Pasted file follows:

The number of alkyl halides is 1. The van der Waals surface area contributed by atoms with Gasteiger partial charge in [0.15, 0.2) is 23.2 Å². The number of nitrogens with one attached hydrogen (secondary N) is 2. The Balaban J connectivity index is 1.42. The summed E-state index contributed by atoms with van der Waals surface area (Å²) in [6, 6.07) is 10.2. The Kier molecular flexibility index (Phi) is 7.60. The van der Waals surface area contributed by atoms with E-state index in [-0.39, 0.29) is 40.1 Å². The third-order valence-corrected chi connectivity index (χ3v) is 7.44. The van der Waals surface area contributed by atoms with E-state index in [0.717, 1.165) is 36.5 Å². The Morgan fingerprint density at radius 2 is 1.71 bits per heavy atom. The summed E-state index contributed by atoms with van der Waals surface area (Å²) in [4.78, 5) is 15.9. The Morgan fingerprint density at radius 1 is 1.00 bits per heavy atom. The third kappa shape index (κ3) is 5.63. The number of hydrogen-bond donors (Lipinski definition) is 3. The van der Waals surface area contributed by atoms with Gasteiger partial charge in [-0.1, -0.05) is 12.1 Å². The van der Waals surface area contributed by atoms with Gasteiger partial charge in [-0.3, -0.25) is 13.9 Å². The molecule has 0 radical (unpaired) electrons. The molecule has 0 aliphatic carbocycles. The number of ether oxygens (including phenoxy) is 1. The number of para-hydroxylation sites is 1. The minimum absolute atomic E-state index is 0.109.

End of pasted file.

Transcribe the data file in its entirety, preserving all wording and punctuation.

The number of alkyl halides is 1. The van der Waals surface area contributed by atoms with Gasteiger partial charge in [0.15, 0.2) is 23.2 Å². The number of nitrogens with one attached hydrogen (secondary N) is 2. The Balaban J connectivity index is 1.42. The summed E-state index contributed by atoms with van der Waals surface area (Å²) in [6, 6.07) is 10.2. The Kier molecular flexibility index (Phi) is 7.60. The van der Waals surface area contributed by atoms with E-state index in [-0.39, 0.29) is 40.1 Å². The third-order valence-corrected chi connectivity index (χ3v) is 7.44. The van der Waals surface area contributed by atoms with E-state index in [0.717, 1.165) is 36.5 Å². The Morgan fingerprint density at radius 2 is 1.71 bits per heavy atom. The summed E-state index contributed by atoms with van der Waals surface area (Å²) in [4.78, 5) is 15.9. The Morgan fingerprint density at radius 1 is 1.00 bits per heavy atom. The third kappa shape index (κ3) is 5.63. The number of hydrogen-bond donors (Lipinski definition) is 3. The van der Waals surface area contributed by atoms with Gasteiger partial charge in [-0.1, -0.05) is 12.1 Å². The van der Waals surface area contributed by atoms with Gasteiger partial charge in [-0.3, -0.25) is 13.9 Å². The molecule has 0 radical (unpaired) electrons. The molecule has 0 aliphatic carbocycles. The number of ether oxygens (including phenoxy) is 1. The number of para-hydroxylation sites is 1. The minimum absolute atomic E-state index is 0.109.